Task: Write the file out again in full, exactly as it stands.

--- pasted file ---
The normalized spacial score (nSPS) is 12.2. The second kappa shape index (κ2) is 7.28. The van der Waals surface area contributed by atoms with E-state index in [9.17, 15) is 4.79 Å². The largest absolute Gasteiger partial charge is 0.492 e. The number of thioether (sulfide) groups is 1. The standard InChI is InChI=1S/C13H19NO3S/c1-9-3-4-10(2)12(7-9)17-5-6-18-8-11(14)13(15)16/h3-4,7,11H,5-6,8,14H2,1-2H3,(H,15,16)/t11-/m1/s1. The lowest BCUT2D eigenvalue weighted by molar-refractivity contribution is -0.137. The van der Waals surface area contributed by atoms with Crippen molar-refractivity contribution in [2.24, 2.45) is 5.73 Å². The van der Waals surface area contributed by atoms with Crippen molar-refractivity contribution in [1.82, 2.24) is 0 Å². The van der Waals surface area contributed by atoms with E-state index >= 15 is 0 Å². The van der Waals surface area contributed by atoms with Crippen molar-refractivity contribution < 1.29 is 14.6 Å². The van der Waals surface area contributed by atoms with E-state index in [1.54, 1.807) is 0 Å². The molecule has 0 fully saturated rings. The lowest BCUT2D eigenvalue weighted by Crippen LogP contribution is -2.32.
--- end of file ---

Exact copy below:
The normalized spacial score (nSPS) is 12.2. The second kappa shape index (κ2) is 7.28. The van der Waals surface area contributed by atoms with E-state index in [9.17, 15) is 4.79 Å². The largest absolute Gasteiger partial charge is 0.492 e. The number of thioether (sulfide) groups is 1. The standard InChI is InChI=1S/C13H19NO3S/c1-9-3-4-10(2)12(7-9)17-5-6-18-8-11(14)13(15)16/h3-4,7,11H,5-6,8,14H2,1-2H3,(H,15,16)/t11-/m1/s1. The lowest BCUT2D eigenvalue weighted by molar-refractivity contribution is -0.137. The van der Waals surface area contributed by atoms with Crippen molar-refractivity contribution in [2.24, 2.45) is 5.73 Å². The van der Waals surface area contributed by atoms with Crippen molar-refractivity contribution in [1.82, 2.24) is 0 Å². The van der Waals surface area contributed by atoms with E-state index >= 15 is 0 Å². The van der Waals surface area contributed by atoms with Crippen molar-refractivity contribution < 1.29 is 14.6 Å². The van der Waals surface area contributed by atoms with E-state index in [1.54, 1.807) is 0 Å². The molecule has 0 fully saturated rings. The lowest BCUT2D eigenvalue weighted by Crippen LogP contribution is -2.32.